Hola also has a strategic alliance with 24/7 Real Media (which owns openEdgestream) for advertising delivery and geotargeting – a first for U.S. Hispanic media.
Another company that's using the Internet to reach the coveted Hispanic market in a way that old media can't is Sprint Nextel.
"The online world is important because it gives a little more context than traditional media – they are not extensive enough," Isaac Mizrahi, Sprint's multicultural marketing director, said at the annual Association of Hispanic Advertising Agencies (AHAA) conference in New York in November. "It's important for things that we cannot explain in a 30-second spot."
The company is utilizing a variety of online strategies to reach U.S. Hispanics.
At Sprint.com, customers can purchase cell phones and services in Spanish, which is an increasingly popular option, Mr. Mizrahi says. In addition, the company taps its millions of Latino customers through e-mail newsletters in English and Spanish (customers choose their preference) to send relevant sales and marketing messages.
For display advertising, Mr. Mizrahi says Sprint looks to the most popular Spanish-language portals such as Univision.com, Terra.com, Batanga, AOL Latino, and Yahoo.com en Espanol, to place ads that drive traffic to Web pages with Hispanic-focused content.
As the exclusive wireless sponsor of Latin entertainer Juanes' 2008 U.S. tour, for example, Sprint recently launched a campaign in which click-throughs send Web visitors to pages on the Sprint site where they can download exclusive ringtones and mobisodes to their Sprint cell phones.
Sprint also ventured into the virtual-reality world of Second Life, launching an online virtual version of its real-life music and events arena "Sprint Center," located in Kansas City. The company launched it first with Spanish content, by converting its television sponsorship with Telemundo for the reality show "Concierto Clandestino." The virtual Sprint Center streamed pre-recorded one-of-a-kind performances from the show, including Latin artists like Paulina Rubio and Tego Calderon, which attracted Hispanic Internet users interested in music and the arts.
As for future online ad buys, Mr. Mizrahi says social networks are "areas of opportunity" and the company may use geotargeting campaigns in concert with English-language media, such as Google or Yahoo.
"Overall, I see an increase in online investment," says Mr. Mizrahi. "Our hope is that we can grow the whole pie; grow the Hispanic investment."
Hispanic marketing expert Stephen Palacios, executive vice-president and Hispanic practice leader for consulting firm Cheskin, sees the Hispanic market's future in the youth segment. "Targeting Hispanic youth will increase online ad spending due to new avenues – Web sites that target them that didn't exist five years ago."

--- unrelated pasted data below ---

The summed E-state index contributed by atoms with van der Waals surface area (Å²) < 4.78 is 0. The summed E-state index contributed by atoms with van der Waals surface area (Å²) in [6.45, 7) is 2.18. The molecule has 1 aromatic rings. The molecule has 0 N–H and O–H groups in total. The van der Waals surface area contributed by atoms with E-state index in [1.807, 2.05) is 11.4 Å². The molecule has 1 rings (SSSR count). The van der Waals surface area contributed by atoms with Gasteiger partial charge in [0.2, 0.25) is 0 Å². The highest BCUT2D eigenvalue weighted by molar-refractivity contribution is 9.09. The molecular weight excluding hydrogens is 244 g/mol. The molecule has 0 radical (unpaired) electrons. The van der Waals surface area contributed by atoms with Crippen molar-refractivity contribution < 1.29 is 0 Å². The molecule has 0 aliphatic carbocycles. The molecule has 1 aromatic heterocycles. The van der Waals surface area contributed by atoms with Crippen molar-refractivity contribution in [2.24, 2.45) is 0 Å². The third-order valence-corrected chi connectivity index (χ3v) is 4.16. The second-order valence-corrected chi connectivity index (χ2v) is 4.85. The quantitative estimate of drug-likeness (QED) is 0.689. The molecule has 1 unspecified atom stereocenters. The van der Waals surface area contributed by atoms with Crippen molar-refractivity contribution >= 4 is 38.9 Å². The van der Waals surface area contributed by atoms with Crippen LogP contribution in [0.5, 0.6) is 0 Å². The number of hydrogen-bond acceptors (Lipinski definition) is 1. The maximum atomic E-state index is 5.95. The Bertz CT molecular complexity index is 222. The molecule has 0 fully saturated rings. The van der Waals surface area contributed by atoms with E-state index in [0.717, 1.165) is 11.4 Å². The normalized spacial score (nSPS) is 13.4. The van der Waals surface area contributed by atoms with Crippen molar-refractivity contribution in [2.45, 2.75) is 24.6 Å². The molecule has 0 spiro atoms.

The interesting question, he asks, is what effect the Hispanic youth market will have on the types of ad buys companies make, and how those will converge with the general market youth audience.
"Will the Hispanic youth influence become relevant to non-Hispanic whites?" Mr. Palacios asks. "The shift is: Here's our general market online ad to youth, here's our Hispanic online ad toward youth – hey, wait, our Hispanic ad is attractive to general market, too, so let's use that.
"Marketers will have to look at that with a new perspective and ask: Are Hispanic youths permeating popular culture and shifting the dynamic?" He predicts that what will result is culturally dominated advertising, rather than language focused.
Research shows that U.S. Hispanics favor online content in English.
Of a total U.S. Hispanic Web audience of 17 million unique visitors in 2007, as measured by comScore Media Metrix, 8.8 million users (52 percent) said they prefer English language sites, while 3.6 million prefer Spanish. Another 4.5 million individuals (27 percent) favor bilingual content.
The idea that Hispanic youths will create a foundation for the future of advertising and marketing to Hispanics is not a new one for Bryan Garcia, president and co-Founder of Santa Fe Springs, California-based Plastilina (Spanish for "play dough"). His lifestyle marketing and communications agency focuses on reaching those "New Generation Latinos" – young, bicultural and bilingual – since they are the fastest-growing segment of both the Latino and U.S. youth populations.
"This is the very segment that is leading the charge and setting the trends when it comes to the adoption and usage of new technologies and the Internet," says Mr. Garcia.
"Many advertisers are getting the hint from Latino consumers," Mr. Garcia adds, "that they are sometimes better off reaching them via platforms that provide more opportunities for interaction and social networking than traditional broadcast or print ads."
Adding to the allure of the Hispanic market is the prediction that over the next few years U.S. Hispanics will increase their online spending more than any other ethnic group.
By 2011, according to Jupiter Research, Hispanic online shoppers are expected to lay down $21.6 billion – 13 percent of all online spending – up from an estimated $12.8 billion this year. "If anything is catching the eye of leading advertisers, it's this trend in particular," Mr. Garcia says.
"Marketers can no longer afford to dabble in online advertising to Latinos," he adds. "From a business growth standpoint, this is now a necessity and, more importantly, an intelligent, cost-effective and highly trackable method of growing their brands among Latinos."
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